New Delhi: Trade in illicit products in five key industries was estimated at Rs. 2.6 billion for the 2019-20 financial year, according to a report released Thursday by the Federation of Indian Chamber of Commerce and Industries (FICCI).
In total, counterfeit goods cost the Treasury a tax loss of Rs 58,521 crore.
The report, “Illegal Markets: A Threat to National Interests”included five key industries — cell phones, alcoholic beverages, tobacco products, fast-moving consumer goods (FMCG), household and personal goods, and FMCG-packaged foods — for the nationwide survey.
The research was conducted by the Thought Arbitrage Research Institute, a Delhi-based think tank, for the FICCI Committee Against Smuggling and Counterfeiting Activities Destroying the Economy (CASCADE).
In addition to valuation and tax losses, the report also calculates employment losses and recommends possible steps to solve the problem.
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What is illegal trade? How is it calculated?
According to the report, an illicit market “includes any goods sold outside of authorized trade routes. In addition, it can also include artisan products made outside the legal framework and the resale of expired products”.
The lack of organized affairs data makes the assessment “extremely challenging,” but the authors relied on “demand and supply gaps.”
Its data sources include the Department of Statistics and Program Implementation, Private Consumption Expenditure and the Directorate-General for Commercial Intelligence at the Department of Trade and Industry.
The research showed that consumers in each of the five sectors consumed more than what was offered by the organized markets – hence the remaining consumption was possible due to a supply of illicit goods. The proportion of illicit consumption was calculated by dividing the demand-supply mismatch by the consumption expenditure incurred for each product.
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Illegal trade dominates FMCG goods
Of the Rs.2.6 crore illicit trade, about Rs.2 crore was reported in the FMCG sector.
Illegal trade in FMCG packaged foods (such as confectionery, dairy, soft drinks) amounted to Rs 1.42 lakh crore. The authors estimated that this amount accounts for about 25 percent of the market.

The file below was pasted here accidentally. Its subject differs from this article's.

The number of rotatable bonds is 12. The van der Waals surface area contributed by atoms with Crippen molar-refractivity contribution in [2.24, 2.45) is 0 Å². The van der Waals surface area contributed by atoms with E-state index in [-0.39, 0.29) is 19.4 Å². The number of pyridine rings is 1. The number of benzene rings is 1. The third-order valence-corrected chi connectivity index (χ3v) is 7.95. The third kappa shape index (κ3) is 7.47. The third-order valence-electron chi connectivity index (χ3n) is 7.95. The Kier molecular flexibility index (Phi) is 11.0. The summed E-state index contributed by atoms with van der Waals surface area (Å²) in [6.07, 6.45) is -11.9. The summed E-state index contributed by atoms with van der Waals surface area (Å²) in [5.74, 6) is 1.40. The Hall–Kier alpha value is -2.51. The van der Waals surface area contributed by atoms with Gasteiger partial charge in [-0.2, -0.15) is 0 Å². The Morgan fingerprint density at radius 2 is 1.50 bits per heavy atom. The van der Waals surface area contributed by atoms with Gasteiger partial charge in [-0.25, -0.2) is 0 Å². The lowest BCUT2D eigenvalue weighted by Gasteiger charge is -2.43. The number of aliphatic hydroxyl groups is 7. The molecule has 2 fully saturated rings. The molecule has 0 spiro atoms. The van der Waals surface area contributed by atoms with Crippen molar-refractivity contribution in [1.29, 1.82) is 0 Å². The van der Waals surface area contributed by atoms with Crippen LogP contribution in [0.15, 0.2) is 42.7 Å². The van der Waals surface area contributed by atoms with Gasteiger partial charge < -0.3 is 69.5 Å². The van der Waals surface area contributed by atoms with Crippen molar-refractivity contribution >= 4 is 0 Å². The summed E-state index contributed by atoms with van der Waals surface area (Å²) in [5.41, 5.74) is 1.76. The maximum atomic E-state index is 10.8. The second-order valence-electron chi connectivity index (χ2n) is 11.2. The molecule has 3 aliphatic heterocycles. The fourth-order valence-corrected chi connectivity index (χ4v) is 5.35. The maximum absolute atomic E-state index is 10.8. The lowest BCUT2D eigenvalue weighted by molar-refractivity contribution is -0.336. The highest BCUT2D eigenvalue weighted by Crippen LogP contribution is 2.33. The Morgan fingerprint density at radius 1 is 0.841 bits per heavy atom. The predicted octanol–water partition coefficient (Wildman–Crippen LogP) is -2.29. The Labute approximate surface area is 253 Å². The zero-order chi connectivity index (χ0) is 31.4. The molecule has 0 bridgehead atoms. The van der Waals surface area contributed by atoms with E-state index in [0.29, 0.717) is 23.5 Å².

The illicit commercial value of the FMCG household and personal goods (skin care, oral hygiene, hair care, fabric care, etc.) has been estimated at Rs 55,530 crore, which is lower than that of the packaged FMCG goods. However, in terms of market capture, these illicit goods captured about 34.25 percent of the market share — the largest among the five industries studied.
Illicit trade in alcoholic beverages was estimated at Rs 23,466 crore, followed by illicit tobacco products at Rs 22,930 crore and mobile phones at Rs 15,884 crore.
The reason FMCG (household and consumer) tops the charts in terms of market share is because branded products command a higher price, the report said.
“Established brands and premium products often suffer the most, as look-alikes are available at cheaper prices and are often passed off as originals due to misspellings etc. of the brand,” it said.
Similarly, for FMCG (packaged foods), the report said that not requiring an industrial license for agricultural or food-based micro and small-scale industries could be one of the factors behind product counterfeiting.
“Counterfeit products are mostly made in unregulated markets and by low-wage workers; low IPR (intellectual property rights) requirements and inadequate enforcement mechanisms coupled with large informal markets continue to fuel the growth of the illicit market,” the report says.
According to the report, a total of 15.96,000 job opportunities were lost due to illegal trade, including around 11,000 in the FMCG sector alone. These figures were calculated using the input-output model developed by Wassily Leontief, winner of the Nobel Prize in Economics.
Using the same model, the authors were able to calculate how much more revenue (in taxes) the government could have earned if the illicit trade had been conducted through formal channels – Rs 58,521 billion for 2019-20.
The way ahead
The report also recommends various policy steps needed in different directions to curb the illicit trade.
From strengthening domestic manufacturing and streamlining tariffs to reducing tax arbitrage, police surveillance and tougher penalties, the authors propose a ten-point agenda in their chapter “Way Ahead”.
“In order to instill fear of the law in criminals, it is important not only to prosecute them persistently, but to ensure that the system does not allow them to walk free without appropriate punishment,” the report says.
“Freeing India from illicit trade will require strong multi-stakeholder collaboration and innovative action. Smuggling and counterfeiting are rampant and industry, government and society bear the brunt directly,” said FICCI President Sanjiv Mehta.
(Edited by Theres Sudeep)
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